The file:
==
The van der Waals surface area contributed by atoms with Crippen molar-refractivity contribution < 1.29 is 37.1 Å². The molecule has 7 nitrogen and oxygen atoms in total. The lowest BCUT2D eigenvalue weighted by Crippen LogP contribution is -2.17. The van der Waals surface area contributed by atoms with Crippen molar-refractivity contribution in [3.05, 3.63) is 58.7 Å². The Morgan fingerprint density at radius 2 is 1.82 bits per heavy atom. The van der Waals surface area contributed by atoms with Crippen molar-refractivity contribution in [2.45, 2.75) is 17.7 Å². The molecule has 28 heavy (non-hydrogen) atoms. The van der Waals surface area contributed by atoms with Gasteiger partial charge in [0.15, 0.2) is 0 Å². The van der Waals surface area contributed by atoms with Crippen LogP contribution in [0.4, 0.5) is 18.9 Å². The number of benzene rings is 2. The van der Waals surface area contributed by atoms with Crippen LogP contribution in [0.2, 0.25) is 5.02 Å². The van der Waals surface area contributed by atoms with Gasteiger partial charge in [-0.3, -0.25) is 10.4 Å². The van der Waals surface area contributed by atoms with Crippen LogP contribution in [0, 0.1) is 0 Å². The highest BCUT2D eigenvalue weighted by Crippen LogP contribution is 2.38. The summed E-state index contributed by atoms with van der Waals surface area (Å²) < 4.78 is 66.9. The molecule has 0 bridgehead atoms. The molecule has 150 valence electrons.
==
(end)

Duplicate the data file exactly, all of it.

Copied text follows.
The van der Waals surface area contributed by atoms with Crippen molar-refractivity contribution < 1.29 is 37.1 Å². The molecule has 7 nitrogen and oxygen atoms in total. The lowest BCUT2D eigenvalue weighted by Crippen LogP contribution is -2.17. The van der Waals surface area contributed by atoms with Crippen molar-refractivity contribution in [3.05, 3.63) is 58.7 Å². The Morgan fingerprint density at radius 2 is 1.82 bits per heavy atom. The van der Waals surface area contributed by atoms with Crippen molar-refractivity contribution in [2.45, 2.75) is 17.7 Å². The molecule has 28 heavy (non-hydrogen) atoms. The van der Waals surface area contributed by atoms with Gasteiger partial charge in [0.15, 0.2) is 0 Å². The van der Waals surface area contributed by atoms with Crippen LogP contribution in [0.4, 0.5) is 18.9 Å². The number of benzene rings is 2. The van der Waals surface area contributed by atoms with Crippen LogP contribution in [0.2, 0.25) is 5.02 Å². The van der Waals surface area contributed by atoms with Gasteiger partial charge in [-0.3, -0.25) is 10.4 Å². The van der Waals surface area contributed by atoms with Crippen LogP contribution in [0, 0.1) is 0 Å². The highest BCUT2D eigenvalue weighted by Crippen LogP contribution is 2.38. The summed E-state index contributed by atoms with van der Waals surface area (Å²) < 4.78 is 66.9. The molecule has 0 bridgehead atoms. The molecule has 150 valence electrons.